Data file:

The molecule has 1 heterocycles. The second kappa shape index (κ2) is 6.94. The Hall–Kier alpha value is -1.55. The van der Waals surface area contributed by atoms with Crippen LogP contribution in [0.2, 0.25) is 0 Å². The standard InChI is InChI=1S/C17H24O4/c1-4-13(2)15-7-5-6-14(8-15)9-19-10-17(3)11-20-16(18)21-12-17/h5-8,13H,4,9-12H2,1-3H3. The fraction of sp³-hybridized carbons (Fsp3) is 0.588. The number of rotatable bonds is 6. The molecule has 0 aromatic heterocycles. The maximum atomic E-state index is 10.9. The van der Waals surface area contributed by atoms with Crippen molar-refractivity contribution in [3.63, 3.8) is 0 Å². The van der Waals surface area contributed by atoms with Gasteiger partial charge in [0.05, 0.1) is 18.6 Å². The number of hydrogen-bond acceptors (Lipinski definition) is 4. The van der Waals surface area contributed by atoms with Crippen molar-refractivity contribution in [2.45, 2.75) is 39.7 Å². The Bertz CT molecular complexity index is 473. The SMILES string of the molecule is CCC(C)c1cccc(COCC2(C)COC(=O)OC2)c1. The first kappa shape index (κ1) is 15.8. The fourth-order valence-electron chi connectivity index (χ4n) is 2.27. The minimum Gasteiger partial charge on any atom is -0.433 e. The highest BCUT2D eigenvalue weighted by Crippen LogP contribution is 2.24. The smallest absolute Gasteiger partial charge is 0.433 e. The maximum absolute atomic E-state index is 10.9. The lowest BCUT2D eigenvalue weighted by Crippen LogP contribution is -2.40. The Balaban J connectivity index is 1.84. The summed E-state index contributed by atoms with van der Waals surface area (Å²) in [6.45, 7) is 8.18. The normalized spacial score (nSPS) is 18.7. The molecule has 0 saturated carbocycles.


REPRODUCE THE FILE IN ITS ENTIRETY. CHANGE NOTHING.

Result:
The molecule has 1 heterocycles. The second kappa shape index (κ2) is 6.94. The Hall–Kier alpha value is -1.55. The van der Waals surface area contributed by atoms with Crippen LogP contribution in [0.2, 0.25) is 0 Å². The standard InChI is InChI=1S/C17H24O4/c1-4-13(2)15-7-5-6-14(8-15)9-19-10-17(3)11-20-16(18)21-12-17/h5-8,13H,4,9-12H2,1-3H3. The fraction of sp³-hybridized carbons (Fsp3) is 0.588. The number of rotatable bonds is 6. The molecule has 0 aromatic heterocycles. The maximum atomic E-state index is 10.9. The van der Waals surface area contributed by atoms with Crippen molar-refractivity contribution in [3.63, 3.8) is 0 Å². The van der Waals surface area contributed by atoms with Gasteiger partial charge in [0.05, 0.1) is 18.6 Å². The number of hydrogen-bond acceptors (Lipinski definition) is 4. The van der Waals surface area contributed by atoms with Crippen molar-refractivity contribution in [2.45, 2.75) is 39.7 Å². The Bertz CT molecular complexity index is 473. The SMILES string of the molecule is CCC(C)c1cccc(COCC2(C)COC(=O)OC2)c1. The first kappa shape index (κ1) is 15.8. The fourth-order valence-electron chi connectivity index (χ4n) is 2.27. The minimum Gasteiger partial charge on any atom is -0.433 e. The highest BCUT2D eigenvalue weighted by Crippen LogP contribution is 2.24. The smallest absolute Gasteiger partial charge is 0.433 e. The maximum absolute atomic E-state index is 10.9. The lowest BCUT2D eigenvalue weighted by Crippen LogP contribution is -2.40. The Balaban J connectivity index is 1.84. The summed E-state index contributed by atoms with van der Waals surface area (Å²) in [6.45, 7) is 8.18. The normalized spacial score (nSPS) is 18.7. The molecule has 0 saturated carbocycles.